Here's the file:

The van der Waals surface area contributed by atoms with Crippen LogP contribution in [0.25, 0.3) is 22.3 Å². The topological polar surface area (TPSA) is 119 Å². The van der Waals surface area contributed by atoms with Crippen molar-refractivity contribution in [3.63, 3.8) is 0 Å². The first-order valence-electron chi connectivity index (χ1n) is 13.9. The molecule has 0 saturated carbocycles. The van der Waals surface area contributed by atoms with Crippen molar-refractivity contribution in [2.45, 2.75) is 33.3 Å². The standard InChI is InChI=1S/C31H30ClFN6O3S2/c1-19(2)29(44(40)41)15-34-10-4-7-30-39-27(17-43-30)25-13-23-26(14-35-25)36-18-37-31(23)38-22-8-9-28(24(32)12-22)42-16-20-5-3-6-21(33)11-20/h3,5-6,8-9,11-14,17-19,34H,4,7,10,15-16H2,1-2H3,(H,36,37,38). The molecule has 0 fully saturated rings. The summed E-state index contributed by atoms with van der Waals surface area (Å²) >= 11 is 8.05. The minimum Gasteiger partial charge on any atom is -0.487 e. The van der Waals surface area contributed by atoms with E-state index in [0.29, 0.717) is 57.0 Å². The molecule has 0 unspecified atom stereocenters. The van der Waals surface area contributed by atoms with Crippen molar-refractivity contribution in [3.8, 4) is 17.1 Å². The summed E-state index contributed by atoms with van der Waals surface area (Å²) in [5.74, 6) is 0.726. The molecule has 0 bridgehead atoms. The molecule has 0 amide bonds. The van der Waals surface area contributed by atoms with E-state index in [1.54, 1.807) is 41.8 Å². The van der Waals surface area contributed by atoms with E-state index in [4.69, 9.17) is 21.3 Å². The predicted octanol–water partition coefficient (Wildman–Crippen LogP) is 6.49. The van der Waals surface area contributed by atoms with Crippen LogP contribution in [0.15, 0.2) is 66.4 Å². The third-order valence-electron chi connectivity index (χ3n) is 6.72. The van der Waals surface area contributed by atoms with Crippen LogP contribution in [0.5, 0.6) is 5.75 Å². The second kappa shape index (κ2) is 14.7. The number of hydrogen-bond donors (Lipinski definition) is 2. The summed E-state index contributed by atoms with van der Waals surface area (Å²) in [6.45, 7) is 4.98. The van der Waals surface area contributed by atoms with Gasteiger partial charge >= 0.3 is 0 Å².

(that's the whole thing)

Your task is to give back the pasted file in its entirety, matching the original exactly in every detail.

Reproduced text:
The van der Waals surface area contributed by atoms with Crippen LogP contribution in [0.25, 0.3) is 22.3 Å². The topological polar surface area (TPSA) is 119 Å². The van der Waals surface area contributed by atoms with Crippen molar-refractivity contribution in [3.63, 3.8) is 0 Å². The first-order valence-electron chi connectivity index (χ1n) is 13.9. The molecule has 0 saturated carbocycles. The van der Waals surface area contributed by atoms with Crippen molar-refractivity contribution in [2.45, 2.75) is 33.3 Å². The standard InChI is InChI=1S/C31H30ClFN6O3S2/c1-19(2)29(44(40)41)15-34-10-4-7-30-39-27(17-43-30)25-13-23-26(14-35-25)36-18-37-31(23)38-22-8-9-28(24(32)12-22)42-16-20-5-3-6-21(33)11-20/h3,5-6,8-9,11-14,17-19,34H,4,7,10,15-16H2,1-2H3,(H,36,37,38). The molecule has 0 fully saturated rings. The summed E-state index contributed by atoms with van der Waals surface area (Å²) >= 11 is 8.05. The minimum Gasteiger partial charge on any atom is -0.487 e. The van der Waals surface area contributed by atoms with E-state index in [0.29, 0.717) is 57.0 Å². The molecule has 0 unspecified atom stereocenters. The van der Waals surface area contributed by atoms with Crippen molar-refractivity contribution in [3.8, 4) is 17.1 Å². The summed E-state index contributed by atoms with van der Waals surface area (Å²) in [5.74, 6) is 0.726. The molecule has 0 bridgehead atoms. The molecule has 0 amide bonds. The van der Waals surface area contributed by atoms with E-state index in [1.54, 1.807) is 41.8 Å². The van der Waals surface area contributed by atoms with E-state index in [4.69, 9.17) is 21.3 Å². The predicted octanol–water partition coefficient (Wildman–Crippen LogP) is 6.49. The van der Waals surface area contributed by atoms with Crippen LogP contribution in [0.15, 0.2) is 66.4 Å². The third-order valence-electron chi connectivity index (χ3n) is 6.72. The van der Waals surface area contributed by atoms with Crippen LogP contribution in [0.5, 0.6) is 5.75 Å². The second kappa shape index (κ2) is 14.7. The number of hydrogen-bond donors (Lipinski definition) is 2. The summed E-state index contributed by atoms with van der Waals surface area (Å²) in [6.45, 7) is 4.98. The van der Waals surface area contributed by atoms with Gasteiger partial charge >= 0.3 is 0 Å².